Open-source board maker BeagleBoard.org has introduced a bare-bones PC starting at $45, bringing it closer to the popular Raspberry Pi, which offers basic models for $25 and $35.
The $45 BeagleBoard Black has no casing and comes in the form of a motherboard with key connectors and components, just like the Raspberry Pi. The board is about half the price of its predecessor, which was $89 when it was launched in November 2011.
The PC is targeted at enthusiasts, developers and hackers. The BeagleBoard has been used to test smartphone and tablet applications, and also for hobbyist projects like the Smart Pill Box, which is a device that sounds an alarm to remind memory-impaired patients to take medicine.
Beagleboard Black is the size of a credit card and runs Android, Fedora and Canonical's Ubuntu. The hardware includes 2GB of storage, 512MB of DDR3 memory, and USB, HDMI and Ethernet ports. Attachments like keyboards, mice and monitors need to be purchased separately.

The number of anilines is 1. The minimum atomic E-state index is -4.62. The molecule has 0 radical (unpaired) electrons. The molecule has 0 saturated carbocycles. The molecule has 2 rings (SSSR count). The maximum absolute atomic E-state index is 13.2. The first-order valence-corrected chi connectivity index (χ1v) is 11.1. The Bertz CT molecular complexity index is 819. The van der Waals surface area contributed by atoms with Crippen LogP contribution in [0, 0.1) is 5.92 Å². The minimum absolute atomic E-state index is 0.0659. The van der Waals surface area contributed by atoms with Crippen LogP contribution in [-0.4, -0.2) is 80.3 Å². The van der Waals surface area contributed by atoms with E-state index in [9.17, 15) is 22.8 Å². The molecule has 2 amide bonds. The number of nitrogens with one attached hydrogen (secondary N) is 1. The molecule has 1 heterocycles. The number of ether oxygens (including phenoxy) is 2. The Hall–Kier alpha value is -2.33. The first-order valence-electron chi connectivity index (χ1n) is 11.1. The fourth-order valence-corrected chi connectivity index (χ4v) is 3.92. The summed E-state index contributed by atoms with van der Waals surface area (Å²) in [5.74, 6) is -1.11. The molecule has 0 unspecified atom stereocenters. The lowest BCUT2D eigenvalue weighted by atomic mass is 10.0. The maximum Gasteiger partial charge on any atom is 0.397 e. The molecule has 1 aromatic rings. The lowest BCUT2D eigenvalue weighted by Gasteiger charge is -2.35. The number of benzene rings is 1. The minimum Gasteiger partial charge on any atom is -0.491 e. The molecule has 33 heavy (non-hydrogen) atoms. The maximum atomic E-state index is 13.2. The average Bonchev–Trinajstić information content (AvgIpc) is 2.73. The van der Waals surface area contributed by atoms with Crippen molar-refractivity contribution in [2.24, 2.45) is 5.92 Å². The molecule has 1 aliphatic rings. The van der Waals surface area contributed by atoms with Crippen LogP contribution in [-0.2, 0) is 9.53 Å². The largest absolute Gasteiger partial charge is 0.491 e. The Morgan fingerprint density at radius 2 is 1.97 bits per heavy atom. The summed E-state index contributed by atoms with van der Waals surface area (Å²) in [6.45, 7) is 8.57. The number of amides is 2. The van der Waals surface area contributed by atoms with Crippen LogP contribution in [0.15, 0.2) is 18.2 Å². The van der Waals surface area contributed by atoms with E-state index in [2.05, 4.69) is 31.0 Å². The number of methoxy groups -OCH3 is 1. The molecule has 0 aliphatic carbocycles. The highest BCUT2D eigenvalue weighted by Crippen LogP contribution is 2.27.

The PC runs on an ARM Cortex-A8 processor with a clock speed of 1GHz, which is a boost from its predecessor, which had a 720MHz Cortex-A8 processor and 256MB of DDR2 memory.
The new BeagleBoard falls into a category of products called open-source hardware, in which hardware schematics are publicly shared so the designs can be replicated or changed by other companies. Much of the innovation in the open-source hardware community has been around Arduino microcontrollers, but enthusiasts are finding new ways to use such PCs. For example, the Raspberry Pi is used as a media-streaming device, a desktop replacement and also for robotics.